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Local File Inclusion (LFI) of session files to root escalation

July 9, 2008 at 3:11 pm - Filed under Insecurity, Language EN - 811 words, reading time ~2 minutes - Permalink - Comments

While writing with Kuza55 an article about local file inclusion advanced exploitation a very interesting code emerged on milw0rm that shows another technique that has advantages and disadvantages but is surely smart and not that well known (while documented on some papers and actually exploited in the past).

It's demonstrated in the "Trixbox 2.6.1 lfi 2 root", known on FD as "Trixbox 2.6.1 and below, remote root shell through local file inclusion". "This is an update of the previous exploit. We can now get a root shell, thanks to sudo." (

With Kanedaaa we dissected the exploit and the Trixbox .iso and understood that this vuln fall under the category of multi-layered security issues that lead to complete remote 0wnage.

The entry point is a standard local file inclusion.

$ cat user/index.php
$language = $_SESSION['trixbox_Language'];

$_SESSION['trixbox_Language'] is driven by user inputs as later shown. Injected path has the common php nullbyte attack to get rid of the leading .php extension. The exploit stores the payload (php with perl `` eval'd code) into the language variable that is saved in the session in a serialized (but still usable, as the code demonstrates) state.

$ cat includes/application_top.php
if(isset($_POST['langChoice'])){ $langChoice = $_POST['langChoice'];
$_SESSION['trixbox_Language'] = $langChoice; $language =

Notice that POST langChoice is used both for payload injection into the session and for the LFI. PHP default session handler stores sessions on the filesystem in files named /tmp/sess_%{PHPSESSIONID} and readable by the apache user (in this case asterisk).

$ egrep -i "^User|^Group" httpd.conf
User asterisk
Group asterisk

This is not interesting for the accessibility of that session file, that is normally owned by the same user running the webserver, but for the successive escalation is performed. Logfiles (the common way to exploit LFI to get remote code execution) on the other side are sometimes unreadable by the user running mod_* cause owned and opened by root before dropping privileges (the file descriptor is still open naturally). The local file inclusion is then used to include the session file and execute the previously injected payload.

Escalation to root is possible since sudo is misconfigured in it's most obvious way (no abuse of password caching, tty ticket, etc).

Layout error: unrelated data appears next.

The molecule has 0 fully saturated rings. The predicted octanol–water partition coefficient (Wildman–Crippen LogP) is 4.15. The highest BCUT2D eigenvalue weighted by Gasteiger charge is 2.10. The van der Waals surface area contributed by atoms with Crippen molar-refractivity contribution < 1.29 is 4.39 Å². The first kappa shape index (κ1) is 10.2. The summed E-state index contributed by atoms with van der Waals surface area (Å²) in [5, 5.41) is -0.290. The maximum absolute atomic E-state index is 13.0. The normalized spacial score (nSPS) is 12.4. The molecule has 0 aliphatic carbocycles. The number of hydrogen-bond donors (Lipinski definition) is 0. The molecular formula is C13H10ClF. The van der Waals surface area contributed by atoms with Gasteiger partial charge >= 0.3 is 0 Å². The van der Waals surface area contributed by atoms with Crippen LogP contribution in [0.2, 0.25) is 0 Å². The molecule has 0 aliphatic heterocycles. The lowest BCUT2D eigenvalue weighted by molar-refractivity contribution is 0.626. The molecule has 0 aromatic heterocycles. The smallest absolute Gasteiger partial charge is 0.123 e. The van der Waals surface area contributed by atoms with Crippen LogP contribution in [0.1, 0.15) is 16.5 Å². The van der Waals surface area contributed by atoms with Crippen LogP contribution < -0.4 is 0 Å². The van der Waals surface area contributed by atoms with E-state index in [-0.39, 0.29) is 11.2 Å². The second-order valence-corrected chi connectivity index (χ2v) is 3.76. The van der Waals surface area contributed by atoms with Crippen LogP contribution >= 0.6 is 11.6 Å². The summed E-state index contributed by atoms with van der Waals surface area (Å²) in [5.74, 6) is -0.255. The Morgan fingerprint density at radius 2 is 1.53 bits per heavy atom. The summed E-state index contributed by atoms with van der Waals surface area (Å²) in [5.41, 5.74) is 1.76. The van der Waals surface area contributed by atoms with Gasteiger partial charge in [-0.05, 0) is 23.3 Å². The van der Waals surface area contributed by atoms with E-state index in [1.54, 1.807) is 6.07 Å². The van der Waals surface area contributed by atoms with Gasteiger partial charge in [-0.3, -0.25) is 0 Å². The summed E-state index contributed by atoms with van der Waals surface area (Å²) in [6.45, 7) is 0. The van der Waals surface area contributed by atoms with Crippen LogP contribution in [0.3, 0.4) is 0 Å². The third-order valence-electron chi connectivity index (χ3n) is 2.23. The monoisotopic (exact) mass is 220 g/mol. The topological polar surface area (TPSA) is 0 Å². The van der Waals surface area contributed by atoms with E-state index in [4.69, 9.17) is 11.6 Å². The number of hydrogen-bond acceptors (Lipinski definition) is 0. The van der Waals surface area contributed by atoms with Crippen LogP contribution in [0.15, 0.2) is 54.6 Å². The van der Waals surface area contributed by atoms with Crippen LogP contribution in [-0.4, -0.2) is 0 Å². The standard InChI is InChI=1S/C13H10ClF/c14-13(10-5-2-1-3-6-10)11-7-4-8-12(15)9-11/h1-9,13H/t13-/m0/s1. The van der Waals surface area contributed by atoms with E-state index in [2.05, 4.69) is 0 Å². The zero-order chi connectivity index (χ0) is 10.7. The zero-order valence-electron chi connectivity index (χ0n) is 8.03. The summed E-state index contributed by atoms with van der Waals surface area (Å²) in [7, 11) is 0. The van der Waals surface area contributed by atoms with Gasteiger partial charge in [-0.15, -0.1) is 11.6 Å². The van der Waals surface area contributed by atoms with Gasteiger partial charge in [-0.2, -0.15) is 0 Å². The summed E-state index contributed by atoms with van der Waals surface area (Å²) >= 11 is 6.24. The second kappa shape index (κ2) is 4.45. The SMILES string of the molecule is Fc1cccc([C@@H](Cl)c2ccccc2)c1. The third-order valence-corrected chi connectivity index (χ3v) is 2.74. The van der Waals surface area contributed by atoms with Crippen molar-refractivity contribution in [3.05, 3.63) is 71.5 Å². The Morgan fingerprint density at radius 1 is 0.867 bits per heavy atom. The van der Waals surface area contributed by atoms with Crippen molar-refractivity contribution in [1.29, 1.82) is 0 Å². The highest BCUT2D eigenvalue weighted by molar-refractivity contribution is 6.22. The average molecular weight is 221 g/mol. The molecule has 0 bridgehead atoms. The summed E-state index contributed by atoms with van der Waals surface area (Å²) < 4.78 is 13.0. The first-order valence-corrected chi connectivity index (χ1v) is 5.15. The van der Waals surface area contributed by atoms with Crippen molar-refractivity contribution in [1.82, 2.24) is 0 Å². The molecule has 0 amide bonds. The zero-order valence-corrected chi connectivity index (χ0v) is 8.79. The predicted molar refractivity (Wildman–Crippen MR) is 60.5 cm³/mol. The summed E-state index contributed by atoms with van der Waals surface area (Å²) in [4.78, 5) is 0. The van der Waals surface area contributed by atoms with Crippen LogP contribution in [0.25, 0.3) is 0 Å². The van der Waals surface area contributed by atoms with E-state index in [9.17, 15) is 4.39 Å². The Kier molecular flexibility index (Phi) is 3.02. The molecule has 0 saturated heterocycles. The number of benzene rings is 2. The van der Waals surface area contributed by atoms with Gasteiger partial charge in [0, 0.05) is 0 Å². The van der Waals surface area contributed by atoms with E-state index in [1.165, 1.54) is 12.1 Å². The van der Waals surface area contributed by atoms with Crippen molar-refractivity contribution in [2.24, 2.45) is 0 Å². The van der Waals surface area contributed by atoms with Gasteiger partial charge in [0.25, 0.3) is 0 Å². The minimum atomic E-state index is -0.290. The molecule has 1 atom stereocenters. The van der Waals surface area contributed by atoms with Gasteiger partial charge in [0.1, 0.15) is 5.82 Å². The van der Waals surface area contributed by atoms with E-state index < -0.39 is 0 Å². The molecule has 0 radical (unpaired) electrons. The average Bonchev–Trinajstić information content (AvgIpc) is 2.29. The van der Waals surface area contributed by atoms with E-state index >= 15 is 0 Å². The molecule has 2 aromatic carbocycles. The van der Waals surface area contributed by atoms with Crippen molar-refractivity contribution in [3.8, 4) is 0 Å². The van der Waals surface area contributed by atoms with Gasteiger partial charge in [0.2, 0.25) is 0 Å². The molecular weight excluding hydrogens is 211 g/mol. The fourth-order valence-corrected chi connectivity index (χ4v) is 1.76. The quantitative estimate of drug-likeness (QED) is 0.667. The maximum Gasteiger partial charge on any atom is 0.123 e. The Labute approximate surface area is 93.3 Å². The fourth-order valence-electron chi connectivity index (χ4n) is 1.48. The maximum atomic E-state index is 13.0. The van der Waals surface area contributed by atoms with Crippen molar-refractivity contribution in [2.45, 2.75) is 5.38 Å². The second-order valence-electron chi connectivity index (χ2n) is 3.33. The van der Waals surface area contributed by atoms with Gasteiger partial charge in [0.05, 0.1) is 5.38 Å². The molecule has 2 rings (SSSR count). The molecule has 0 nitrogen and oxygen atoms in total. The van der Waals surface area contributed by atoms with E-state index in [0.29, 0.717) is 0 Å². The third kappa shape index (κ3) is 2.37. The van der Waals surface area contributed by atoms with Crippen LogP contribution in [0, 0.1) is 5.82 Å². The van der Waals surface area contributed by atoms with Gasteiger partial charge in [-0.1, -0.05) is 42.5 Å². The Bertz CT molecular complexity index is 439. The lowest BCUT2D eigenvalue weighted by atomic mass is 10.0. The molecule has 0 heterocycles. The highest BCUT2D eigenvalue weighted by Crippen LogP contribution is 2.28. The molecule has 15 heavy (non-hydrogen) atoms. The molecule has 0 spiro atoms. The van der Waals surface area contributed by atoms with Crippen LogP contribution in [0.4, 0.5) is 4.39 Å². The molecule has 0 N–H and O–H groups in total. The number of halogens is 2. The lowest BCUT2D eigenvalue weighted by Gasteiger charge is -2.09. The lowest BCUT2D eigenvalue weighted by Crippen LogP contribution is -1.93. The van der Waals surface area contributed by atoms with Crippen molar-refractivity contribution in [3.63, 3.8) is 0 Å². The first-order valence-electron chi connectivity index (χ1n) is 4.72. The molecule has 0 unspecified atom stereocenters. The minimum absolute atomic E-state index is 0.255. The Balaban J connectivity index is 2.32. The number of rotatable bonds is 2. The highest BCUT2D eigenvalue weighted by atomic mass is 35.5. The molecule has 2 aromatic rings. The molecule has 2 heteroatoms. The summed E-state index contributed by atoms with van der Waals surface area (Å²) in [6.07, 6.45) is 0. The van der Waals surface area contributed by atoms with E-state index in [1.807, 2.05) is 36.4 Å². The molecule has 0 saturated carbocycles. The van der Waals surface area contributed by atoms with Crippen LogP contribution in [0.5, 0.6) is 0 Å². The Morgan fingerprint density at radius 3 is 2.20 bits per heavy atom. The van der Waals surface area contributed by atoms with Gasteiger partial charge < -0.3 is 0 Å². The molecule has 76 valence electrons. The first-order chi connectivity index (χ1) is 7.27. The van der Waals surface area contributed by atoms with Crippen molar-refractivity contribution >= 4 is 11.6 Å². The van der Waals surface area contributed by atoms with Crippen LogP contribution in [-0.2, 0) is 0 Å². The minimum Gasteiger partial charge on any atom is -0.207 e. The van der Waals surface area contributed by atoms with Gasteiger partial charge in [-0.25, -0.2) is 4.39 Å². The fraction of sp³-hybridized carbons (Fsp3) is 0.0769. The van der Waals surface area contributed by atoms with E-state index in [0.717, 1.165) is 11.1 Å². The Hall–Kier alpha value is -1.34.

sed -i 's/^Defaults    requiretty/# Defaults    requiretty/g' /etc/sudoers
for sudocmd in /sbin/shutdown /usr/bin/nmap /usr/bin/yum /bin/chown \
/bin/chmod /bin/touch /sbin/service /sbin/init /sbin/route /bin/hostname \
/bin/ln /bin/bash; do
 if ! grep "asterisk ALL = NOPASSWD: $sudocmd" /etc/sudoers >/dev/null 2>&1; then
  echo "asterisk ALL = NOPASSWD: $sudocmd" >> /etc/sudoers
  echo "asterisk ALL = NOPASSWD: $sudocmd added to /etc/sudoers"

Thanks to the script two set of critical changes are performed on /etc/sudoers: sudo will no more require a TTY (requiretty), meaning that non interactive usage is allowed and the user asterisk is granted to execute a number of binaries as root password-less (NOPASSWD). At this point the gained remote code execution is used to exploit the sudo configuration and become root.

In short:

A lfi to our "own" session file injected with php code that executes a perl reverse shell that spawns an interactive bash with root privileges thanks to sudo misconfiguration. It's surely smart and probably the public exploit that better demonstrate and use this technique (including the session files). Has advantages against logfiles since there are generally less issues with filesystem permissions but on the other side it's not always possible to drive contents of $_SESSION.

Cool work Jean-Michel BESNARD!

References (mail me at ascii @ thisdomain for corrections, i'm seeking the oldest piece of information that mentions including session files as Wisec says he first seen it back in 2000):

The session mechanism also supplies another convenient place that attackers have their input saved into a file on the remote machine. For examples above where the attacker needed PHP code in a file on the remote machine, if they cannot use file upload they can often use the application and have a session variable set to a value of their choosing. They can then guess the location of the session file, they know the filename 'php<session id>' they just have to guess the directory, usually /tmp.

Quoted from:

Text version of the article:

THP USH Wisec DigitalBullets